Like the title says, from the filing process and tax questions to tax policy and reform, you can search and share All Things Tax here. This is the place to find answers to all your general questions that don't fall under the other categories. And just a reminder: questions about software or online filing should be posted in DIY Products.
09-13-2017 08:44 AM
09-13-2017 04:13 PM
Welcome to the H&R Block community.
I've run into this same scenario many times before so I am quite familiar with it.
Under the tax law, if your sister-in-law received less than $4,100 of taxable income then she can absolutely be claimed as your dependent. If she is claimed as your dependent and you also provide for her kids then you have the right to claim her kids as well. State benefits are not affected because . State benefits are based on your income & needs alone, not on your tax return. Further, if she has no taxable income and is living on state benefits, your sister-in-law cannot get any tax benefits for the kids and will not need to file a tax return.
Based on the information you've provided you can claim your sister-in-law as a qualifying relative, provided that all of the requirements for someone who is unrelated to you to be claimed as a qualifying relative are met. Those requirements are:
You can claim descendants of a sibling (your brother & sister-in-law's kids) as your qualifying children provided that they meet all of the qualifying child requirements. Those requirements are:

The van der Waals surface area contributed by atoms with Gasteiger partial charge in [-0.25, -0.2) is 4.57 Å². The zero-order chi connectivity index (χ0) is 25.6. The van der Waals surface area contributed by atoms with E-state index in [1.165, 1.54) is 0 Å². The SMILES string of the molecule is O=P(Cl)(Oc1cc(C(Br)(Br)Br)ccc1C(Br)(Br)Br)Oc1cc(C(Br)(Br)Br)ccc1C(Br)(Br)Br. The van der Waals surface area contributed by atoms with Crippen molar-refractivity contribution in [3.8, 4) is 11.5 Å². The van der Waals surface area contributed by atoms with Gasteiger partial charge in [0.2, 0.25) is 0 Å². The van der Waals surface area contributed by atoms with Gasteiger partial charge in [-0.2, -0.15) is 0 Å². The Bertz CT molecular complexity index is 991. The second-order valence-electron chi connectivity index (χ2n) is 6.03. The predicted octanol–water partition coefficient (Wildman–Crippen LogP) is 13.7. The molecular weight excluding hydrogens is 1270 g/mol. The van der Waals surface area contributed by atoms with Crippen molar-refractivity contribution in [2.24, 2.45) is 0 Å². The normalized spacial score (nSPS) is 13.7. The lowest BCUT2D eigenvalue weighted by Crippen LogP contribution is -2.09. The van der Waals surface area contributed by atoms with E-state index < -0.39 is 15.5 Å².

Provided of course that all of the above requirements are met, you can not only claim an exemption for each of your sister-in-law and each of her kids, you can also claim the child tax credit of $1,000 per child for the kids, the dependent care credit if they are in daycare and you're paying for that, and the earned income credit as well if your income is within the limits for the EIC.
If you are not married and you meet all of the above requirements then you can also file as a head of household provided that you claim the kids & you provide more than 50% of the upkeep of your home.
If you have any other questions I'll be glad to help.
Senior Tax Advisor (Tampa, FL)
09-15-2017 03:13 PM
Absolutely. So long as your situation was the same last year (you qualified under the rules in my previous post) it is to your benefit to claim your sister-in-law and the kids. Their exemptions alone will reduce your taxable income by $12,150.
You can still claim & receive an additional refund for 2014, 2015, and 2016 if one is due.
All you need to do for prior years in which you were eligible to claim them is complete & mail Form 1040X (Amended Tax Return) to the IRS. Since we're talking about claiming dependents, and because the IRS has been checking things more and more thoroughly over the past couple of years when it comes to dependents, I would recommend including some sort of proof that they lived with you during the year for which you are claiming them, at least for the kids. School or dentist office records that show the child's name & addresses for the year would be sufficient.